|Police officials participating in the workshop|
International wildlife trade monitoring organization TRAFFIC has recently joined forces with the Crime Investigation Department (CID) of the Odisha State Police force to bolster wildlife law enforcement in the state. To do this, a wildlife law enforcement capacity building training workshop was established specially for police officials on April 9 at the police headquarters in the city of Cuttack. Over sixty police officials in leading positions from 55 police stations located in the proximity of Odisha's protected areas took part in the workshop, which was initiated by the Director of General Police (DGP) Sanjeev Marik. As part of his inaugural speech, he indicated that there is a lack of awareness and knowledge of laws related to wildlife and environmental crimes among police and other enforcement agencies and that the forest department is completely responsible for enforcing wildlife laws. He also promised that the state police has full support combating wildlife crimes in Odisha. According to B.K Sharma, Additional Director General of Police (ADGP) who has been conducting several wildlife crime crackdowns during his long term with the Central Bureau of Investigation (CBI), there is a need to regard wildlife preservation as an issue of national prestige and dignity. That is, crimes related to wildlife should be considered equivalent to other severe felonies. He also emphasized on the substantial role that the police can play in fighting wildlife crimes.
The workshop consisted of various specific sessions carried out by TRAFFIC's resource team which included experts from different lines of law and enforcement. During the technical session of the workshop, head of TRAFFIC in India Dr. Shekhar Niraj presented current information on wildlife crime hubs, the species involved, changes in supply and demand movements, identification of specimens in trade, and various drivers of the illegal wildlife trade and poaching. He further stressed that it is essential for the police to be educated about the legislation, tools and methods to fight wildlife crimes, especially in civic trade and export hubs that function as significant centers for wildlife products. Other sessions included interactive ones which were carried out on the use of intelligence collection and resemblance by TRAFFIC's central experts which included a highly proficient IPS officer named Varun Kapoor. In addition, the organization's senior lawyer Saurabh Sharma led a session on wildlife laws and utilization of confirmatory laws. There were also sessions on species and specimen identification, DNA fingerprinting, and wildlife forensics conducted by former senior scientist at the Wildlife Institute of India (WII) Dr. S.P Goyal. Nishant Verma, a senior officer from the Wildlife Crime Control Bureau of India (WCCB) conducted a session on intelligence collection and investigations. Participants at the workshop also received comprehensive field training on surveillance, seizure and interrogation, and recognizing and dismantling traps set up by poachers. The session was conducted by trainers from the Tamil Nadu-based Special Task Force. The participants also learned about examining marine species through real examples of marine and coastal species, and even wildlife parts and derivatives frequently found in the illegal wildlife trade through confiscated wildlife products.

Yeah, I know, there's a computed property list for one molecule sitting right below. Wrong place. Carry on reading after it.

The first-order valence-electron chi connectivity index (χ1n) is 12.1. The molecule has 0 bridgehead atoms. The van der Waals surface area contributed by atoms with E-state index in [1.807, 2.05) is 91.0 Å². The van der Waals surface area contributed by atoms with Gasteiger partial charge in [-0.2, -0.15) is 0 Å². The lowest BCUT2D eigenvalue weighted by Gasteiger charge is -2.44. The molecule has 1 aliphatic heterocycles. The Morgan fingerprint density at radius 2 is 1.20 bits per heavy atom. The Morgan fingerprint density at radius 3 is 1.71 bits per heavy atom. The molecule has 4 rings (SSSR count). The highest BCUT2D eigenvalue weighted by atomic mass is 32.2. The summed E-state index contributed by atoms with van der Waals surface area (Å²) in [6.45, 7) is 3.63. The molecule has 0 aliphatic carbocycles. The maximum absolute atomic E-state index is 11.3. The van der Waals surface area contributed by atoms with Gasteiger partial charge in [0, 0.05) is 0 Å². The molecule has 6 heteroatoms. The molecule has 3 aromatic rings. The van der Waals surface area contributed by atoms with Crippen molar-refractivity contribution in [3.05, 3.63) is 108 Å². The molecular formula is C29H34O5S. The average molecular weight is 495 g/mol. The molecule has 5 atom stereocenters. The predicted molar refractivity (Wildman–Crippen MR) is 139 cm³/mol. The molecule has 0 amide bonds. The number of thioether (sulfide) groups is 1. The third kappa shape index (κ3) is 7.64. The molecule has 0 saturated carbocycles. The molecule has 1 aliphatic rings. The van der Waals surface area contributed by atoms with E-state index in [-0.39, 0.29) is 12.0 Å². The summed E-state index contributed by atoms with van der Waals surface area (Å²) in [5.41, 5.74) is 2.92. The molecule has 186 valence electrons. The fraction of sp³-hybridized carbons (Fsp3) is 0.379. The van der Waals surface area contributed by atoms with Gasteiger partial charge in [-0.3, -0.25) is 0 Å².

|Participants learning how to identify and dismantle traps set up by poachers|
The police officials demonstrated enthusiastic interest in learning different techniques to minimize wildlife crime and shared their experiences during the technical and field sessions. This indicates that the battle to curb poaching, illegal wildlife trade, and other wildlife crimes is best accomplished with the involvement of police departments, military branches, and other agencies. Wildlife organizations alone are not solely responsible for ensuring the survival and well-being of the world's wildlife. The Odisha State Police recently participated in a workshop designed specifically to educate the personnel on how to help in combating wildlife crimes. This was seen through the participation in various training sessions in which members of the state police learned about species and specimen identification, wildlife forensics, wildlife laws, and even how to identify and dismantle traps set up by poachers. Mr. Sanjeev Marik stated in his inaugural speech that wildlife crimes are just as ruthless and life-threatening as other severe felonies such as murder, assault, robbery, extortion, etc. In addition, wildlife crimes are intertwined with organized criminal syndicates that monopolize in activities that threaten human lives and even terrorist organizations like the Al-Qaeda, Al-Shabaab, Boko Haram, Janjaweed, and the Lord's Resistance Army (LRA). These organizations have been and continue to be responsible for numerous crimes against humanity on both national and international levels. They are also known to profit from poaching and the illegal wildlife trade which help drive their activities. This is why it is extremely crucial to train and educate law enforcement agencies and military branches around the world on how to combat wildlife crimes in an effort to target and bring down global criminal syndicates and terrorist organizations threatening human and animal lives.
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